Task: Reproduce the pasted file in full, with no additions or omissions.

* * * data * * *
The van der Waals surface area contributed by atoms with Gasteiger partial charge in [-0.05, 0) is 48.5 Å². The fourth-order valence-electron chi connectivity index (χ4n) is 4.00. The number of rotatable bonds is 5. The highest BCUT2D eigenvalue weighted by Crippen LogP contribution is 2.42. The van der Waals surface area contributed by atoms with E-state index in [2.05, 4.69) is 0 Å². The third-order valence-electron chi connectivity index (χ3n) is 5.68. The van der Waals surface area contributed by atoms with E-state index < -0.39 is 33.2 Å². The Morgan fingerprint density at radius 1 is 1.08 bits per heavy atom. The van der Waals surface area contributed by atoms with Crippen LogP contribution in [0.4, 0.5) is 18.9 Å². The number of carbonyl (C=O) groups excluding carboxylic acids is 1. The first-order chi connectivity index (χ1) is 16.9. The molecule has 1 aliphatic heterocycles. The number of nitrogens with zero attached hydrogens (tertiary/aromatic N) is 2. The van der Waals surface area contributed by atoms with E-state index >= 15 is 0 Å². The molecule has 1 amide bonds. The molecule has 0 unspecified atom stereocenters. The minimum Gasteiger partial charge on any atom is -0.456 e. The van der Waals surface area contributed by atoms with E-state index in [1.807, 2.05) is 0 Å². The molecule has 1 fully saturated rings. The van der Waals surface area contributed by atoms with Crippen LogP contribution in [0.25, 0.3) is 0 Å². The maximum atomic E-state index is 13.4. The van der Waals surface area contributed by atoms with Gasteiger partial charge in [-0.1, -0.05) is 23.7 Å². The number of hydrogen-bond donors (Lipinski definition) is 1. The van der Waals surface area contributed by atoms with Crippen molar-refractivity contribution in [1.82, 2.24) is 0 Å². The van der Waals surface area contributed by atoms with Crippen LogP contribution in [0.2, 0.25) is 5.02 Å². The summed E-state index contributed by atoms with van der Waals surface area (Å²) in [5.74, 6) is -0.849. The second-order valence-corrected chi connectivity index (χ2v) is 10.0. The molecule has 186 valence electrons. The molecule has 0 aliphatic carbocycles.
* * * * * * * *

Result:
The van der Waals surface area contributed by atoms with Gasteiger partial charge in [-0.05, 0) is 48.5 Å². The fourth-order valence-electron chi connectivity index (χ4n) is 4.00. The number of rotatable bonds is 5. The highest BCUT2D eigenvalue weighted by Crippen LogP contribution is 2.42. The van der Waals surface area contributed by atoms with E-state index in [2.05, 4.69) is 0 Å². The third-order valence-electron chi connectivity index (χ3n) is 5.68. The van der Waals surface area contributed by atoms with E-state index < -0.39 is 33.2 Å². The Morgan fingerprint density at radius 1 is 1.08 bits per heavy atom. The van der Waals surface area contributed by atoms with Crippen LogP contribution in [0.4, 0.5) is 18.9 Å². The number of carbonyl (C=O) groups excluding carboxylic acids is 1. The first-order chi connectivity index (χ1) is 16.9. The molecule has 1 aliphatic heterocycles. The number of nitrogens with zero attached hydrogens (tertiary/aromatic N) is 2. The van der Waals surface area contributed by atoms with E-state index >= 15 is 0 Å². The molecule has 1 amide bonds. The molecule has 0 unspecified atom stereocenters. The minimum Gasteiger partial charge on any atom is -0.456 e. The van der Waals surface area contributed by atoms with E-state index in [1.807, 2.05) is 0 Å². The molecule has 1 fully saturated rings. The van der Waals surface area contributed by atoms with Crippen LogP contribution in [0.25, 0.3) is 0 Å². The maximum atomic E-state index is 13.4. The van der Waals surface area contributed by atoms with Gasteiger partial charge in [-0.1, -0.05) is 23.7 Å². The number of hydrogen-bond donors (Lipinski definition) is 1. The van der Waals surface area contributed by atoms with Crippen molar-refractivity contribution in [1.82, 2.24) is 0 Å². The van der Waals surface area contributed by atoms with Crippen LogP contribution in [0.2, 0.25) is 5.02 Å². The summed E-state index contributed by atoms with van der Waals surface area (Å²) in [5.74, 6) is -0.849. The second-order valence-corrected chi connectivity index (χ2v) is 10.0. The molecule has 186 valence electrons. The molecule has 0 aliphatic carbocycles.